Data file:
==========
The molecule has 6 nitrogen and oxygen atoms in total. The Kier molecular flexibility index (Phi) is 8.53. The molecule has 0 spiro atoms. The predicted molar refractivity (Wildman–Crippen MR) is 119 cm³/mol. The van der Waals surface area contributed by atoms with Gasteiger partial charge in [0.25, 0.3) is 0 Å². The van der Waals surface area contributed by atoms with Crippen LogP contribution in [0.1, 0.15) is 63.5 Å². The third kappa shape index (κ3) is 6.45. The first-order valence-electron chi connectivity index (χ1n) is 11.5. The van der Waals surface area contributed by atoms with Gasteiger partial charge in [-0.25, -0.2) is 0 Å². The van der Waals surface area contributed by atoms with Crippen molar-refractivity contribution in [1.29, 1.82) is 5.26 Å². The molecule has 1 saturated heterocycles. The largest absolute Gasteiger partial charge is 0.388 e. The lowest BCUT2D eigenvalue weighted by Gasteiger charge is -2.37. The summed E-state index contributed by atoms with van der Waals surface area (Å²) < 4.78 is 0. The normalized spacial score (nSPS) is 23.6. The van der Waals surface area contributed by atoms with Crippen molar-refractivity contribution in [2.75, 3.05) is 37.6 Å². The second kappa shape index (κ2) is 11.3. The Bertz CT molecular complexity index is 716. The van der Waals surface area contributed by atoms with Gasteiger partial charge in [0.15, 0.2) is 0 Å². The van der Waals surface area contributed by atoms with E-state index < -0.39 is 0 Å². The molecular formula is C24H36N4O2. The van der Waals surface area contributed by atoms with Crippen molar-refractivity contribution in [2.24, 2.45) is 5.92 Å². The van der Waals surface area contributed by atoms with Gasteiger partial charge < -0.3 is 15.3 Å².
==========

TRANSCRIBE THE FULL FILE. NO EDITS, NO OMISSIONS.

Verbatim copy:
The molecule has 6 nitrogen and oxygen atoms in total. The Kier molecular flexibility index (Phi) is 8.53. The molecule has 0 spiro atoms. The predicted molar refractivity (Wildman–Crippen MR) is 119 cm³/mol. The van der Waals surface area contributed by atoms with Gasteiger partial charge in [0.25, 0.3) is 0 Å². The van der Waals surface area contributed by atoms with Crippen LogP contribution in [0.1, 0.15) is 63.5 Å². The third kappa shape index (κ3) is 6.45. The first-order valence-electron chi connectivity index (χ1n) is 11.5. The van der Waals surface area contributed by atoms with Gasteiger partial charge in [-0.25, -0.2) is 0 Å². The van der Waals surface area contributed by atoms with Crippen molar-refractivity contribution in [1.29, 1.82) is 5.26 Å². The molecule has 1 saturated heterocycles. The largest absolute Gasteiger partial charge is 0.388 e. The lowest BCUT2D eigenvalue weighted by Gasteiger charge is -2.37. The summed E-state index contributed by atoms with van der Waals surface area (Å²) < 4.78 is 0. The normalized spacial score (nSPS) is 23.6. The van der Waals surface area contributed by atoms with Crippen molar-refractivity contribution in [2.75, 3.05) is 37.6 Å². The second kappa shape index (κ2) is 11.3. The Bertz CT molecular complexity index is 716. The van der Waals surface area contributed by atoms with Gasteiger partial charge in [0.15, 0.2) is 0 Å². The van der Waals surface area contributed by atoms with E-state index < -0.39 is 0 Å². The molecular formula is C24H36N4O2. The van der Waals surface area contributed by atoms with Crippen molar-refractivity contribution in [2.24, 2.45) is 5.92 Å². The van der Waals surface area contributed by atoms with Gasteiger partial charge < -0.3 is 15.3 Å².